Designers will tell you over and over – if you are creating something, the question that should come up most often is “what is this for?”
This applies to all creative pursuits whether it is writing a paragraph, cooking a meal, or fitting a bathroom sink. Any choice you make needs to have an answer if it is to work and avoid a clumsy creation.
So what’s this blog post for? It’s for expressing myself, for practicing my writing and for spreading ideas that I think will matter. And for community – for finding people like us who do things like this.
Happy Wednesday chimps.
Art is subjective. But to my mind, as an artist the price you place on a piece of art is reliant on three major drivers – marketing, reputation and purpose.
Marketing – this boils down to the things that can be defined and measured and tracked. Who is the piece of art aimed at? What is the minimum viable audience? Who is expecting your message as something anticipated, personal and relevant? The clearer this is in your head as an artist, the easier it is to price your work.
Reputation – this is linked to perseverance and track record. The idea of showing up and consistently shipping what you say you will ship is important when you need to put a price on your work. With each promise you keep, your reputation is solidified and this gains you a most valuable form of currency in the internet age – attention. Wit attention comes pricing power.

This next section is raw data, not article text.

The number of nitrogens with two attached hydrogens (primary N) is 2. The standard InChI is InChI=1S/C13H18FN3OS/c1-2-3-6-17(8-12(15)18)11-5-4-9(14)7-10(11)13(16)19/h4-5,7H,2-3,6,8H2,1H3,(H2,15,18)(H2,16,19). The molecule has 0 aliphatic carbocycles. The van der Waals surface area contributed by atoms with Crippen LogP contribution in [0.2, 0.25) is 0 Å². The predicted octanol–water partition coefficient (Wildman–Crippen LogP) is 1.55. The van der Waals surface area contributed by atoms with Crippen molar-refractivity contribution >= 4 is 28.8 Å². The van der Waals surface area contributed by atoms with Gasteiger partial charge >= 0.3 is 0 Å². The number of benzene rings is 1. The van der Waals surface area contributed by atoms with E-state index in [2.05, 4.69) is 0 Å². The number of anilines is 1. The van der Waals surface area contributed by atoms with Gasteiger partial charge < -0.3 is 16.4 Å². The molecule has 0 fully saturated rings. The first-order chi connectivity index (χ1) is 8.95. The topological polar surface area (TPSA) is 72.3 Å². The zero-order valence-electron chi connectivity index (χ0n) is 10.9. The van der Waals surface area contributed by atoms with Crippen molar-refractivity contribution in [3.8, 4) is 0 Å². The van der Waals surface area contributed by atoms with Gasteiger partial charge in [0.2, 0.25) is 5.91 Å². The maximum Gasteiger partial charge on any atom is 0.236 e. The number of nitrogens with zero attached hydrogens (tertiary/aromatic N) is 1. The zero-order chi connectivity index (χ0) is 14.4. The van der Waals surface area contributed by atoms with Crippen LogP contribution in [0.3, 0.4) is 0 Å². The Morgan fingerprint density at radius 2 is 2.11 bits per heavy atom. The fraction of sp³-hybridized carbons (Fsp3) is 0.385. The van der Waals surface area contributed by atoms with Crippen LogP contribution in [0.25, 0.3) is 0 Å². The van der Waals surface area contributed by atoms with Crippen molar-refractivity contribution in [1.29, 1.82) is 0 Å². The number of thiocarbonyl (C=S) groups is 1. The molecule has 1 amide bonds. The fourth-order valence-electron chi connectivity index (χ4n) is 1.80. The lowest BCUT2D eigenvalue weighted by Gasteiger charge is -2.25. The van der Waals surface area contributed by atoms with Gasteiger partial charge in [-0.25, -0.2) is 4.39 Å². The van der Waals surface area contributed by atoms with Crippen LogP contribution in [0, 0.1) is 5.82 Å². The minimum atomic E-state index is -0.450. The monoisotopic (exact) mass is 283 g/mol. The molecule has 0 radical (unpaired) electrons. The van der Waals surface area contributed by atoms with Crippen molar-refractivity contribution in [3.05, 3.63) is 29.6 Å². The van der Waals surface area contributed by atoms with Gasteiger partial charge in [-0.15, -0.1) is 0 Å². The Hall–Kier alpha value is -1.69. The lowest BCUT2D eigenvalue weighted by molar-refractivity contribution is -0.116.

Purpose – Are you trying to change the culture, and by how much? A couple of examples run through my head:
- Your purpose may be not ambitious enough – As an artist, you are well known as a ‘reproducer of the masters’. All you ever do with your art skills is reproduce Van Gogh paintings for tourists to buy as cheap mementos. In order to remain relevant to your chosen market (and it is a choice) you have to keep on churning out the sunflowers and keep the pricing at a level defined by the going rate for copies of others’ paintings. It’s not changing the culture, it might make you a living, but the prices remain low and the labor required very high. In essence you are a factory selling a commodity.
- Your purpose may be too ambitious – a performance artist wants to rid the world of human trafficking through the clarity and poignancy of her message. Dancing and reciting her viscous poetry on the street corner, she ends up shouting at passers by who do not give her much attention or currency. Her stated purpose was too broad and difficult to achieve. Her market is not refined enough. Her price bottoms out.